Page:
Grip and Grin: Some Tips on Taking Photos with Your Prized Catch

Photos keep the memories of a great trip alive forever, especially when you landed that fish of a lifetime.  Nowadays with digital cameras and computer programs that let even those with novice level skills make great looking photos, you still need to get a great shot to start with.  When its time for the “grip and grin” on one of my trips, guys get a little frustrated with me and how particular I am about how they hold their fish.

“Its not about deception or trying to make the fish look bigger, its about balance and composition.”  I tell them.  “Wash the blood off the deck and the fish, and turn it the other way so we don’t see the gaff mark.”  After saying these things I get dirty looks and heavy sighs.  Amazing when a few days after the trip I send them that one photo that came out just right they admit its as important as I make it sound.  Take the time, and you just might get that wall hanger or magazine cover shot you always wanted.  You will forget what a pain it was to take the time and get the perfect shot in the end.

Try to take the photo right after the fish was caught to preserve the vibrant colors and true emotions of the angler, and get an interesting background.  While is admirable to try and hide your secret spot, the fish won’t be there in a week so go ahead and get it in the photo.   Don’t be afraid to have two or more people in the photo, as faces make a picture more interesting.  Be aware of things that create shadows like the boat or hats and vizors, but even some of those things can be tweaked when editing.   Try to hide your hands and arms, as they are not interesting and might make a big fish look smaller than it really is.  Remember:  Right hand/right gill……..Left hand/left gill.  This will keep your hands from either being twisted backwards or in front of the fish.   Experiment with angles and depth, as a straight up and down fish looks flat and lifeless.

 

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Face blended in with the background, fish has blood all over it and my hands really show how small this 10 pound seabass really is. No way this picture is going on the wall or any magazine.

On a recent trip I grabbed one of the small seabass and had Joe Davis take a few shots to show how most photo poses make for less than desirable results.

Another common failure.  Zero balance with the fish sticking out to one side, and my hand is on the wrong side of the fish.  I get this pose quite often and guys simply do not understand what I mean when I say "No, put your hand on the other side of the fish."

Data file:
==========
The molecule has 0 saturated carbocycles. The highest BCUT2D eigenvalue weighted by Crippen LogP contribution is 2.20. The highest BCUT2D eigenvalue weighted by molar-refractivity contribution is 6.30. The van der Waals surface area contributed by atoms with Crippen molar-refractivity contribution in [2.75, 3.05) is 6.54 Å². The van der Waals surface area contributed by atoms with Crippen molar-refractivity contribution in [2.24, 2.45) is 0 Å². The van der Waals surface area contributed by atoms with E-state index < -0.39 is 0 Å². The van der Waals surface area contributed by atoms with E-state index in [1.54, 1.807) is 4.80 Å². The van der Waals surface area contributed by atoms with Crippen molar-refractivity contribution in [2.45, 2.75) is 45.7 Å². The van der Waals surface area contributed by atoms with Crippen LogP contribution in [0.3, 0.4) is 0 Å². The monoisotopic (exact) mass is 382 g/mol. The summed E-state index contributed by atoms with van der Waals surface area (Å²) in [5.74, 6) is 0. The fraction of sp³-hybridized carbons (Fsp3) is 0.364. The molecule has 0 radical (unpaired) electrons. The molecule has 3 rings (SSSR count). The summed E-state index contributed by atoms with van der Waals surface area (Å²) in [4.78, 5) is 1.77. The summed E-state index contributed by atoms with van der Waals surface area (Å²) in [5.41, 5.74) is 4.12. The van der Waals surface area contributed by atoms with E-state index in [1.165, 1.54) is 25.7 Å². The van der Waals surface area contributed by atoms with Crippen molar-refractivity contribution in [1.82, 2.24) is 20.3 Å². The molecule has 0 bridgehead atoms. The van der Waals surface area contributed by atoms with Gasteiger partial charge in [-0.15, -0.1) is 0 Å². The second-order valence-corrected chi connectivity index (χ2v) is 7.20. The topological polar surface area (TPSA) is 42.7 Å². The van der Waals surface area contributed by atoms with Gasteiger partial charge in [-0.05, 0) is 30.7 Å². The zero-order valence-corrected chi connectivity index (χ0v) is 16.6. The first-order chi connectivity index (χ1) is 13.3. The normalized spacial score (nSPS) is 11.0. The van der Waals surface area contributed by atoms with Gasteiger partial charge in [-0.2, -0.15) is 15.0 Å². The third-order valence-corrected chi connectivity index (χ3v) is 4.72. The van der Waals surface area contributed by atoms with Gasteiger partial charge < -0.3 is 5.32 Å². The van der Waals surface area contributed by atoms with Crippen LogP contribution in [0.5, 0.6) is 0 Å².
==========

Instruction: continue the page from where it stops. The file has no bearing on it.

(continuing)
Another common failure. Zero balance with the fish sticking out to one side, and my hand is on the wrong side of the fish. I get this pose quite often and guys simply do not understand what I mean when I say “No, put your hand on the other side of the fish.”

 

Getting better, but still an epic fail.  My left hand is behind the fish, and that is where its supposed to be.  This is not a photograph of my hands, its of a white seabass.  My right hand is on the left side of the fish, ruining everything that might work with this photo.

Getting better, but still an epic fail. My left hand is behind the fish, and that is where its supposed to be. This is not a photograph of my hands, its of a white seabass. My right hand is on the left side of the fish, ruining everything that might work with this photo.

Now here is the same fish, caught the night before.  I did not take any special steps to wash the fish or smack the sides to bring back the color.  I simply held the fish in a balanced way, and made sure the background did not take away from the details, yet still adds composition and makes it more interesting.

 

This is a close as one can get with a 12 hour old small fish.  Hands hidden, symmetry and interesting background.

This is a close as one can get with a 12 hour old small fish. Hands hidden, symmetry and interesting background.

 Now take the time to get good shots and you’ll be happy with the results.  I purposefully used a small seabass that was not a great candidate for a good photo as an example of what a difference it makes in how you hold your prized catch.  Add the rod and reel, other anglers and better lighting on the face, and the odds of a great photo just get better. To get one good shot I take hundreds of photos.  This is meant as an example of how to improve the odds of getting a “wall hanger”, so imagine if this fish was still alive and much bigger!  First things first, you still need to get out and catch a fish worth taking a picture of.

 

 

 

 

 

 

 

 

 

 

 

 

 

 

 

 

 

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